12 Expected Ozone Trends – Relative Reduction Factors Use relative change in model ozone (base vs. future) in conjunction with present-day design values to estimate the design value in the future. NR analyses used ambient data For this presentation, used preliminary ambient data Only uses predictions >= 70 ppb Compares 9-cell average, multi-day mean, 8-hr max Explained in more detail in EPA 8-Hour modeling guidance

13 Eight Hour Ozone Design Values

14 Projected 2020 Eight Hour Ozone Design Values

15 Expected Ozone Trends – NR Modeling: Arizona

16 Expected Ozone Trends – NR Modeling: Colorado

17 Expected Ozone Trends – NR Modeling: Nevada

18 Expected Ozone Trends – NR Modeling: New Mexico

19 Expected Ozone Trends – NR Modeling: Oregon

20 Expected Ozone Trends – NR Modeling: Utah

21 Expected Ozone Trends – NR Modeling: Washington

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23 Expected Ozone Trends – NonRoad Modeling Analyses 8-hour ozone levels are generally expected to decrease slightly in the Western U.S. over the next years Decrease of ~ 5%: Albuquerque, Denver, Phoenix, Salt Lake City, Tucson, & rural areas Larger decreases: Portland, Seattle Model results uncertain (your results may vary) Certain Western U.S. cities are likely to maintain design values near/just below the NAAQS over the next 0-20 years w/o local control – will depend on year-to-year meteorological variability.

24 CMAQ Western U.S. Ozone Modeling EPA has modeled ozone over the western U.S. using several model configurations Proof of Concept (left): 1996 episode, 36/12km, 2001 release of CMAQ Continental U.S.: entire year of 1996, 36km, 2002 release of CMAQ Continental U.S.: entire year of 2001, 36km, 2004 release of CMAQ, in progress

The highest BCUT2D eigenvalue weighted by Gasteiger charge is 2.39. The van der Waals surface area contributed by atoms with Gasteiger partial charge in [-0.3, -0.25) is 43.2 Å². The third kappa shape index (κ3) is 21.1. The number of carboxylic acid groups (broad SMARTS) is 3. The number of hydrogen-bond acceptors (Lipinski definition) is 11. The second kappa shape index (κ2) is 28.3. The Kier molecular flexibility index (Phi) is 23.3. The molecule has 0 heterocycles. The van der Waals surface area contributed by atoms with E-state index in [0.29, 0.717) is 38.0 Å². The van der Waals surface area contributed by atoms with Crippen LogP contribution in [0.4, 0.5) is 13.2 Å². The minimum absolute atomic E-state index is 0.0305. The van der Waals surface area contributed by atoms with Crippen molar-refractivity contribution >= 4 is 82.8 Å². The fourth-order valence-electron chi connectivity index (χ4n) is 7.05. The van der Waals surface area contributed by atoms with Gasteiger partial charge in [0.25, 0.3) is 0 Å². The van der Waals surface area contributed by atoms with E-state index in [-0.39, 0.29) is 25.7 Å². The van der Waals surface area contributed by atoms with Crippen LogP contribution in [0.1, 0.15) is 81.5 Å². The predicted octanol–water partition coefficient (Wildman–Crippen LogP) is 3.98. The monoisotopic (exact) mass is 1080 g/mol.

25 CMAQ Western U.S. Ozone Modeling – 1996 Application Model performance evaluation indicated greater negative bias in the western U.S. in the summer than in 36/12 CAMx Mean normalized bias = -11.7% Normalized gross error = 23.2 % East US (annual): bias = -1.2%; error = 18.6% West US (annual): bias = -26.5%; error = 29.9% East US (summer): bias = 0.8%; error = 18.7% West US (summer): bias = -27.0%; error = 30.5%

26 CMAQ Western U.S. Ozone Modeling – 1996 Application RRF-derived estimates of future design values differ across 3 models CMAQ and CAMx are more similar than REMSAD In future, EPA hopes to consolidate ozone and PM modeling into a single, comprehensive modeling platform

27 Default BCs/ICs : EPA Default Profile v6b Ozone = 35 ppb GCMx (GEOS-CHEM + Default) BCs/ICs : 21 key species from “GEOS-CHEM” + the rest from “Default” (Needed for CMAQ runs) Ozone ~ ppb (surface) Ozone ~ 200 ppb (top model layer, mb) Highlights of differences using GCMx BCs/ICs July 2001 (monthly avg.): Lower O3 (3~10 ppb) over the west coast Moderately higher PM 2.5 (mainly PM sulfate) over U.S. Effect of Intercontinental Transport – Sensitivity Tests

28 (July monthly avg., 2001) O 3 diff. (GEOS/CHEM BCs/ICs – Default BCs/ICs)  O 3  O 3 (%) Source: Jang (2004), personal communication

29 (July 22, 2001) O 3 diff. (GCM BCs/ICs – Default BCs/ICs)  O 3 (daily avg.)  O 3 (8-hr max) Source: Jang (2004), personal communication